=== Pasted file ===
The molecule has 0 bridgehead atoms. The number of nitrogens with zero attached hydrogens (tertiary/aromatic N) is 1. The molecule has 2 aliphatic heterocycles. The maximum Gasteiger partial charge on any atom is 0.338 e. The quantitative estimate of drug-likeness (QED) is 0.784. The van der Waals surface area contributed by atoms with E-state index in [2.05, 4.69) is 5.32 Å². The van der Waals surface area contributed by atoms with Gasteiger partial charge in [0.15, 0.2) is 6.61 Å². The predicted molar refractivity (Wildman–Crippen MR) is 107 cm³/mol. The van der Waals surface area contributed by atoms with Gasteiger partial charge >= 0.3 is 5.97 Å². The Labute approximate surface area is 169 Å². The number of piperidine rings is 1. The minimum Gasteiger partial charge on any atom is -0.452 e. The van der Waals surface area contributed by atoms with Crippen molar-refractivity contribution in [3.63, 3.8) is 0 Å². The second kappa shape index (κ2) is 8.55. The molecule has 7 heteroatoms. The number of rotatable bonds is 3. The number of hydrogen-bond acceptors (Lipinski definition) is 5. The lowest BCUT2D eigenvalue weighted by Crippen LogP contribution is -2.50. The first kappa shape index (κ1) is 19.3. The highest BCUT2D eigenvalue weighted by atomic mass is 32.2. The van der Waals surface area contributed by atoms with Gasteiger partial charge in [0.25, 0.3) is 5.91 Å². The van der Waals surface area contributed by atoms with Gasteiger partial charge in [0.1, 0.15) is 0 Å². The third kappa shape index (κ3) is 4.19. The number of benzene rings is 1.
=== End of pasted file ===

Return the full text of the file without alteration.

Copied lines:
The molecule has 0 bridgehead atoms. The number of nitrogens with zero attached hydrogens (tertiary/aromatic N) is 1. The molecule has 2 aliphatic heterocycles. The maximum Gasteiger partial charge on any atom is 0.338 e. The quantitative estimate of drug-likeness (QED) is 0.784. The van der Waals surface area contributed by atoms with E-state index in [2.05, 4.69) is 5.32 Å². The van der Waals surface area contributed by atoms with Gasteiger partial charge in [0.15, 0.2) is 6.61 Å². The predicted molar refractivity (Wildman–Crippen MR) is 107 cm³/mol. The van der Waals surface area contributed by atoms with Gasteiger partial charge >= 0.3 is 5.97 Å². The Labute approximate surface area is 169 Å². The number of piperidine rings is 1. The minimum Gasteiger partial charge on any atom is -0.452 e. The van der Waals surface area contributed by atoms with Crippen molar-refractivity contribution in [3.63, 3.8) is 0 Å². The second kappa shape index (κ2) is 8.55. The molecule has 7 heteroatoms. The number of rotatable bonds is 3. The number of hydrogen-bond acceptors (Lipinski definition) is 5. The lowest BCUT2D eigenvalue weighted by Crippen LogP contribution is -2.50. The first kappa shape index (κ1) is 19.3. The highest BCUT2D eigenvalue weighted by atomic mass is 32.2. The van der Waals surface area contributed by atoms with Gasteiger partial charge in [0.25, 0.3) is 5.91 Å². The van der Waals surface area contributed by atoms with Gasteiger partial charge in [0.1, 0.15) is 0 Å². The third kappa shape index (κ3) is 4.19. The number of benzene rings is 1.